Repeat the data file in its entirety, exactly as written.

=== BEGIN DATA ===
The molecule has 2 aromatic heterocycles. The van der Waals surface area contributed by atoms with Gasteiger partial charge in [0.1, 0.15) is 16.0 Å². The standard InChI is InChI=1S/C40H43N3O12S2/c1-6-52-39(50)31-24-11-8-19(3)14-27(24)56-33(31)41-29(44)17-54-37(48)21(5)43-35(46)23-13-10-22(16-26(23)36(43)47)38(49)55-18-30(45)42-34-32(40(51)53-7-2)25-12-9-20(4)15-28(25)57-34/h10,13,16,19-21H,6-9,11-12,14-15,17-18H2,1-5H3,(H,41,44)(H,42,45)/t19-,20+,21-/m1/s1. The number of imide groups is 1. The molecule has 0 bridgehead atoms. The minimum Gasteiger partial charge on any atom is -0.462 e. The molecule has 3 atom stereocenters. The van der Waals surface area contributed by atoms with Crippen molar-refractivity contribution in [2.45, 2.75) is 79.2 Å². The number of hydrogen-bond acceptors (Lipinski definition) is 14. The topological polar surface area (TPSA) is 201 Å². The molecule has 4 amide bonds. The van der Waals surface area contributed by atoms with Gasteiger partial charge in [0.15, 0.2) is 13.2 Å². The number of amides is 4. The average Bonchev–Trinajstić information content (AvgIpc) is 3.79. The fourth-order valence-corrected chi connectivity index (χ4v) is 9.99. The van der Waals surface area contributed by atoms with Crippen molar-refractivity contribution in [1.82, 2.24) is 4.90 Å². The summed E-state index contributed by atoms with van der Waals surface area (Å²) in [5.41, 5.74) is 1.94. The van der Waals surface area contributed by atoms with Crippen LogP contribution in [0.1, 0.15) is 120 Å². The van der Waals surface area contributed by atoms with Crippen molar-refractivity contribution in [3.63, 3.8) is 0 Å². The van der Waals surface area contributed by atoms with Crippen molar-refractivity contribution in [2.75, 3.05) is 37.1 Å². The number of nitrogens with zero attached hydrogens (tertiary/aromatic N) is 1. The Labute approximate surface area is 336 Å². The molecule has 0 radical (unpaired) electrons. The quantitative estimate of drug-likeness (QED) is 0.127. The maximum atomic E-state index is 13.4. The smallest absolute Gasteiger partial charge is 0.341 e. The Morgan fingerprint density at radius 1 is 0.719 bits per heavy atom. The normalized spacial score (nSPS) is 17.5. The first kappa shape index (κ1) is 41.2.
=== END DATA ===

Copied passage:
The molecule has 2 aromatic heterocycles. The van der Waals surface area contributed by atoms with Gasteiger partial charge in [0.1, 0.15) is 16.0 Å². The standard InChI is InChI=1S/C40H43N3O12S2/c1-6-52-39(50)31-24-11-8-19(3)14-27(24)56-33(31)41-29(44)17-54-37(48)21(5)43-35(46)23-13-10-22(16-26(23)36(43)47)38(49)55-18-30(45)42-34-32(40(51)53-7-2)25-12-9-20(4)15-28(25)57-34/h10,13,16,19-21H,6-9,11-12,14-15,17-18H2,1-5H3,(H,41,44)(H,42,45)/t19-,20+,21-/m1/s1. The number of imide groups is 1. The molecule has 0 bridgehead atoms. The minimum Gasteiger partial charge on any atom is -0.462 e. The molecule has 3 atom stereocenters. The van der Waals surface area contributed by atoms with Crippen molar-refractivity contribution in [2.45, 2.75) is 79.2 Å². The number of hydrogen-bond acceptors (Lipinski definition) is 14. The topological polar surface area (TPSA) is 201 Å². The molecule has 4 amide bonds. The van der Waals surface area contributed by atoms with Gasteiger partial charge in [0.15, 0.2) is 13.2 Å². The number of amides is 4. The average Bonchev–Trinajstić information content (AvgIpc) is 3.79. The fourth-order valence-corrected chi connectivity index (χ4v) is 9.99. The van der Waals surface area contributed by atoms with Crippen molar-refractivity contribution in [1.82, 2.24) is 4.90 Å². The summed E-state index contributed by atoms with van der Waals surface area (Å²) in [5.41, 5.74) is 1.94. The van der Waals surface area contributed by atoms with Crippen LogP contribution in [0.1, 0.15) is 120 Å². The van der Waals surface area contributed by atoms with Crippen molar-refractivity contribution in [3.63, 3.8) is 0 Å². The van der Waals surface area contributed by atoms with Crippen molar-refractivity contribution in [2.75, 3.05) is 37.1 Å². The number of nitrogens with zero attached hydrogens (tertiary/aromatic N) is 1. The Labute approximate surface area is 336 Å². The molecule has 0 radical (unpaired) electrons. The quantitative estimate of drug-likeness (QED) is 0.127. The maximum atomic E-state index is 13.4. The smallest absolute Gasteiger partial charge is 0.341 e. The Morgan fingerprint density at radius 1 is 0.719 bits per heavy atom. The normalized spacial score (nSPS) is 17.5. The first kappa shape index (κ1) is 41.2.